string desktopPath = Environment.GetFolderPath(Environment.SpecialFolder.DesktopDirectory);
            file.Save(Path.Combine(desktopPath, "MyLink.lnk"), false);

    internal class ShellLink

    internal interface IShellLink
        void GetPath([Out, MarshalAs(UnmanagedType.LPWStr)] StringBuilder pszFile, int cchMaxPath, out IntPtr pfd, int fFlags);
        void GetIDList(out IntPtr ppidl);
        void SetIDList(IntPtr pidl);
        void GetDescription([Out, MarshalAs(UnmanagedType.LPWStr)] StringBuilder pszName, int cchMaxName);
        void SetDescription([MarshalAs(UnmanagedType.LPWStr)] string pszName);
        void GetWorkingDirectory([Out, MarshalAs(UnmanagedType.LPWStr)] StringBuilder pszDir, int cchMaxPath);
        void SetWorkingDirectory([MarshalAs(UnmanagedType.LPWStr)] string pszDir);
        void GetArguments([Out, MarshalAs(UnmanagedType.LPWStr)] StringBuilder pszArgs, int cchMaxPath);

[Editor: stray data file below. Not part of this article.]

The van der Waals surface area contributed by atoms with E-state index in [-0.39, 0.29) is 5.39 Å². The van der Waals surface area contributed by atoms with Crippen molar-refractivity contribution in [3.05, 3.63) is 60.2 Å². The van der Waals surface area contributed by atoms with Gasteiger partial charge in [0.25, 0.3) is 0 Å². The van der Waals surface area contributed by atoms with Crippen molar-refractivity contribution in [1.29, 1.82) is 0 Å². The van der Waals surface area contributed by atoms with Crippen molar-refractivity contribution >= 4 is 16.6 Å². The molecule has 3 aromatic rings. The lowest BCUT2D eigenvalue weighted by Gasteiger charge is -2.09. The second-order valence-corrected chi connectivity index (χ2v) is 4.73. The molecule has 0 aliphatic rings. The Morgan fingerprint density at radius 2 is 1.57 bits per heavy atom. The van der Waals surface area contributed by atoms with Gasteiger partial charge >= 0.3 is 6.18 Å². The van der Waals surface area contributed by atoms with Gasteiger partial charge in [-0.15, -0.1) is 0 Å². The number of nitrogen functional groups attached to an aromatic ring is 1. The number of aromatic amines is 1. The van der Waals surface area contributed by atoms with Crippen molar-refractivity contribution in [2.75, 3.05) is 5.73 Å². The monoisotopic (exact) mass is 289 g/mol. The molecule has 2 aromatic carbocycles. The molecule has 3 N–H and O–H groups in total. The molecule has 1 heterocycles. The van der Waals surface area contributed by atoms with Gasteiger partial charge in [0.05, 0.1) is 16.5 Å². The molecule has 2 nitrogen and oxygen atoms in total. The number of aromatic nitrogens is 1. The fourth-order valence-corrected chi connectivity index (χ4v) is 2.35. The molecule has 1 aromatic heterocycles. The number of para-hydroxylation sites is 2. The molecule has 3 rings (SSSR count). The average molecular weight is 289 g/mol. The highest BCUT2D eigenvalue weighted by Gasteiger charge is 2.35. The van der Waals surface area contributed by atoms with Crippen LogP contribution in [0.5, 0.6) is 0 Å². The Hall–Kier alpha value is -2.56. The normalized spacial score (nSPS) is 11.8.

void SetArguments([MarshalAs(UnmanagedType.LPWStr)] string pszArgs);
        void GetHotkey(out short pwHotkey);
        void SetHotkey(short wHotkey);
        void GetShowCmd(out int piShowCmd);
        void SetShowCmd(int iShowCmd);
        void GetIconLocation([Out, MarshalAs(UnmanagedType.LPWStr)] StringBuilder pszIconPath, int cchIconPath, out int piIcon);
        void SetIconLocation([MarshalAs(UnmanagedType.LPWStr)] string pszIconPath, int iIcon);
        void SetRelativePath([MarshalAs(UnmanagedType.LPWStr)] string pszPathRel, int dwReserved);
        void Resolve(IntPtr hwnd, int fFlags);
        void SetPath([MarshalAs(UnmanagedType.LPWStr)] string pszFile);
  • @BrutalDev - What doesn't work? I've tested it on Windows 8 x64 and it does works. – Simon Mourier May 28 '13 at 12:53
  • Also running Win8 x64, copied the code sample above exactly as is, it creates an icon on my desktop with no path. Executing the link just opens explorer to the desktop. This is a similar issue I had with ShellLink.cs but in Windows XP/2003. The only example that definitively works across all Windows versions was Rustam Irzaev's using WSHOM as I mentioned in my comment to the main question: "This was very promising, but creates invalid shortcuts in Windows 8" – BrutalDev May 31 '13 at 17:39
  • I got this to work on Windows 8.1 x64, but the code as given here right now doesn't have a definition for IPersistFile. I had to copy that over from the ShellLink.cs post to get it to work. – Walter Wilfinger Feb 21 '14 at 21:58